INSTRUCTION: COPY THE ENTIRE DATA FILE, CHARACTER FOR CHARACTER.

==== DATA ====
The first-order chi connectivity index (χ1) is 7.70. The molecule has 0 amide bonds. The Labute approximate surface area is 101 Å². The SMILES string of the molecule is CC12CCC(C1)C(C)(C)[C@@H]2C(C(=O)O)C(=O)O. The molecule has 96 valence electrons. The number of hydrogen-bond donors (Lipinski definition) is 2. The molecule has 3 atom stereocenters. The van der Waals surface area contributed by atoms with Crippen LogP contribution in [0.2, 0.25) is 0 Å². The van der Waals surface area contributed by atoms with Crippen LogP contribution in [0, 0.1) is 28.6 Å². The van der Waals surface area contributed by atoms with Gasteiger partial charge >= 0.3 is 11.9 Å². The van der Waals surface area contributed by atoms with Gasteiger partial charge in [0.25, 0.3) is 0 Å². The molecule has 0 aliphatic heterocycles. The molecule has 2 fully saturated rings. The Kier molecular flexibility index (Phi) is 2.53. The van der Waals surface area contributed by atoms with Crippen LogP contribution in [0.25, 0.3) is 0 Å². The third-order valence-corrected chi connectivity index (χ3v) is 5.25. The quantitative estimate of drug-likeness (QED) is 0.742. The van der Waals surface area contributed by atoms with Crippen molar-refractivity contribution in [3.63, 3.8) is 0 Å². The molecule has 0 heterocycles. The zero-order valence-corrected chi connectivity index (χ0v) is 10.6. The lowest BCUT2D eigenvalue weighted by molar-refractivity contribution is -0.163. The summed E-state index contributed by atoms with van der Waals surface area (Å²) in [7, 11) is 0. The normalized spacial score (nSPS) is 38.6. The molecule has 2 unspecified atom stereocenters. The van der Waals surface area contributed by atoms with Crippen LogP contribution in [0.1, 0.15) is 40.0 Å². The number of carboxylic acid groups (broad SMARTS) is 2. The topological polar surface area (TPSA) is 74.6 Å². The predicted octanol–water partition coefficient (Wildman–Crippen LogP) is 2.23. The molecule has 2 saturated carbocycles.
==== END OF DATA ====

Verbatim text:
The first-order chi connectivity index (χ1) is 7.70. The molecule has 0 amide bonds. The Labute approximate surface area is 101 Å². The SMILES string of the molecule is CC12CCC(C1)C(C)(C)[C@@H]2C(C(=O)O)C(=O)O. The molecule has 96 valence electrons. The number of hydrogen-bond donors (Lipinski definition) is 2. The molecule has 3 atom stereocenters. The van der Waals surface area contributed by atoms with Crippen LogP contribution in [0.2, 0.25) is 0 Å². The van der Waals surface area contributed by atoms with Crippen LogP contribution in [0, 0.1) is 28.6 Å². The van der Waals surface area contributed by atoms with Gasteiger partial charge >= 0.3 is 11.9 Å². The van der Waals surface area contributed by atoms with Gasteiger partial charge in [0.25, 0.3) is 0 Å². The molecule has 0 aliphatic heterocycles. The molecule has 2 fully saturated rings. The Kier molecular flexibility index (Phi) is 2.53. The van der Waals surface area contributed by atoms with Crippen LogP contribution in [0.25, 0.3) is 0 Å². The third-order valence-corrected chi connectivity index (χ3v) is 5.25. The quantitative estimate of drug-likeness (QED) is 0.742. The van der Waals surface area contributed by atoms with Crippen molar-refractivity contribution in [3.63, 3.8) is 0 Å². The molecule has 0 heterocycles. The zero-order valence-corrected chi connectivity index (χ0v) is 10.6. The lowest BCUT2D eigenvalue weighted by molar-refractivity contribution is -0.163. The summed E-state index contributed by atoms with van der Waals surface area (Å²) in [7, 11) is 0. The normalized spacial score (nSPS) is 38.6. The molecule has 2 unspecified atom stereocenters. The van der Waals surface area contributed by atoms with Crippen LogP contribution in [0.1, 0.15) is 40.0 Å². The number of carboxylic acid groups (broad SMARTS) is 2. The topological polar surface area (TPSA) is 74.6 Å². The predicted octanol–water partition coefficient (Wildman–Crippen LogP) is 2.23. The molecule has 2 saturated carbocycles.